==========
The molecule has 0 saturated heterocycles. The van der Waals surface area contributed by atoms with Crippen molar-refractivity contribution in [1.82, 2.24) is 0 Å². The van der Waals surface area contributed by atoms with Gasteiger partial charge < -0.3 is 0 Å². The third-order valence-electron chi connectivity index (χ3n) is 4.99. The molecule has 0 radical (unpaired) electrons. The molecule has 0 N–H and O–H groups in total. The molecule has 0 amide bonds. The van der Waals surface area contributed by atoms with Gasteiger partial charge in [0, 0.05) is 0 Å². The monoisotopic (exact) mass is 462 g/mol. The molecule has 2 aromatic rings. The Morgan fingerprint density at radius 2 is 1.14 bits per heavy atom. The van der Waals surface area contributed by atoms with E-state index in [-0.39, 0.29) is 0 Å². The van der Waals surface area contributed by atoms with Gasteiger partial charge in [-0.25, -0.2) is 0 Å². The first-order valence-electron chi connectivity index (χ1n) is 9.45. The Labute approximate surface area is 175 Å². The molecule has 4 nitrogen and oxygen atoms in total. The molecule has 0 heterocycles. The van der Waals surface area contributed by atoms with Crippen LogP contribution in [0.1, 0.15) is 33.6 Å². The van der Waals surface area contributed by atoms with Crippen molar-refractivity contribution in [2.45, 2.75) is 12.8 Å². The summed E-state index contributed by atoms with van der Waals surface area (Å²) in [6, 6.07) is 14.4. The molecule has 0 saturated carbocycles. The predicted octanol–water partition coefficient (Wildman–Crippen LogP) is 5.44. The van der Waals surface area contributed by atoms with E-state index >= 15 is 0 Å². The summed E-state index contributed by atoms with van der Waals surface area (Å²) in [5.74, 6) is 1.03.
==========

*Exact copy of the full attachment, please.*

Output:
The molecule has 0 saturated heterocycles. The van der Waals surface area contributed by atoms with Crippen molar-refractivity contribution in [1.82, 2.24) is 0 Å². The van der Waals surface area contributed by atoms with Gasteiger partial charge < -0.3 is 0 Å². The third-order valence-electron chi connectivity index (χ3n) is 4.99. The molecule has 0 radical (unpaired) electrons. The molecule has 0 N–H and O–H groups in total. The molecule has 0 amide bonds. The van der Waals surface area contributed by atoms with Gasteiger partial charge in [0, 0.05) is 0 Å². The monoisotopic (exact) mass is 462 g/mol. The molecule has 2 aromatic rings. The Morgan fingerprint density at radius 2 is 1.14 bits per heavy atom. The van der Waals surface area contributed by atoms with E-state index in [-0.39, 0.29) is 0 Å². The van der Waals surface area contributed by atoms with Gasteiger partial charge in [-0.25, -0.2) is 0 Å². The first-order valence-electron chi connectivity index (χ1n) is 9.45. The Labute approximate surface area is 175 Å². The molecule has 4 nitrogen and oxygen atoms in total. The molecule has 0 heterocycles. The van der Waals surface area contributed by atoms with Crippen LogP contribution in [0.1, 0.15) is 33.6 Å². The van der Waals surface area contributed by atoms with Crippen molar-refractivity contribution in [2.45, 2.75) is 12.8 Å². The summed E-state index contributed by atoms with van der Waals surface area (Å²) in [6, 6.07) is 14.4. The molecule has 0 saturated carbocycles. The predicted octanol–water partition coefficient (Wildman–Crippen LogP) is 5.44. The van der Waals surface area contributed by atoms with E-state index >= 15 is 0 Å². The summed E-state index contributed by atoms with van der Waals surface area (Å²) in [5.74, 6) is 1.03.